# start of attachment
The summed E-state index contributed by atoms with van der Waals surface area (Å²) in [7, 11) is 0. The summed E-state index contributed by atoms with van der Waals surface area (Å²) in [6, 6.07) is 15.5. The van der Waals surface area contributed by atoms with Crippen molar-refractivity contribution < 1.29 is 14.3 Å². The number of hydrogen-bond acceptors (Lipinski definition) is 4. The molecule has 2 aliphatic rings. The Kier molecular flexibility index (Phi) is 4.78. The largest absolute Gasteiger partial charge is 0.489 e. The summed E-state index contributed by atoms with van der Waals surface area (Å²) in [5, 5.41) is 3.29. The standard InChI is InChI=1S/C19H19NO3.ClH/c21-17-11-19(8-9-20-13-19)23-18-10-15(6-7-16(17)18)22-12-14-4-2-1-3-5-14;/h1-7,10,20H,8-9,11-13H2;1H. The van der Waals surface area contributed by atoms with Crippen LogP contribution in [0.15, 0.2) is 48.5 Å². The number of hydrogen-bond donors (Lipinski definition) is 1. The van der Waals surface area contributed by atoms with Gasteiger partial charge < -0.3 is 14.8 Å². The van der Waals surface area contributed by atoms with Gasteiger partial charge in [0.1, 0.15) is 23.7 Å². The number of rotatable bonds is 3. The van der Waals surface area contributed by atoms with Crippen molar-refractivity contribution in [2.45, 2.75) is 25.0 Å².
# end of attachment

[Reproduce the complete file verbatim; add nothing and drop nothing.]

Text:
The summed E-state index contributed by atoms with van der Waals surface area (Å²) in [7, 11) is 0. The summed E-state index contributed by atoms with van der Waals surface area (Å²) in [6, 6.07) is 15.5. The van der Waals surface area contributed by atoms with Crippen molar-refractivity contribution < 1.29 is 14.3 Å². The number of hydrogen-bond acceptors (Lipinski definition) is 4. The molecule has 2 aliphatic rings. The Kier molecular flexibility index (Phi) is 4.78. The largest absolute Gasteiger partial charge is 0.489 e. The summed E-state index contributed by atoms with van der Waals surface area (Å²) in [5, 5.41) is 3.29. The standard InChI is InChI=1S/C19H19NO3.ClH/c21-17-11-19(8-9-20-13-19)23-18-10-15(6-7-16(17)18)22-12-14-4-2-1-3-5-14;/h1-7,10,20H,8-9,11-13H2;1H. The van der Waals surface area contributed by atoms with Crippen LogP contribution in [0.15, 0.2) is 48.5 Å². The number of hydrogen-bond donors (Lipinski definition) is 1. The van der Waals surface area contributed by atoms with Gasteiger partial charge < -0.3 is 14.8 Å². The van der Waals surface area contributed by atoms with Gasteiger partial charge in [0.1, 0.15) is 23.7 Å². The number of rotatable bonds is 3. The van der Waals surface area contributed by atoms with Crippen molar-refractivity contribution in [2.45, 2.75) is 25.0 Å².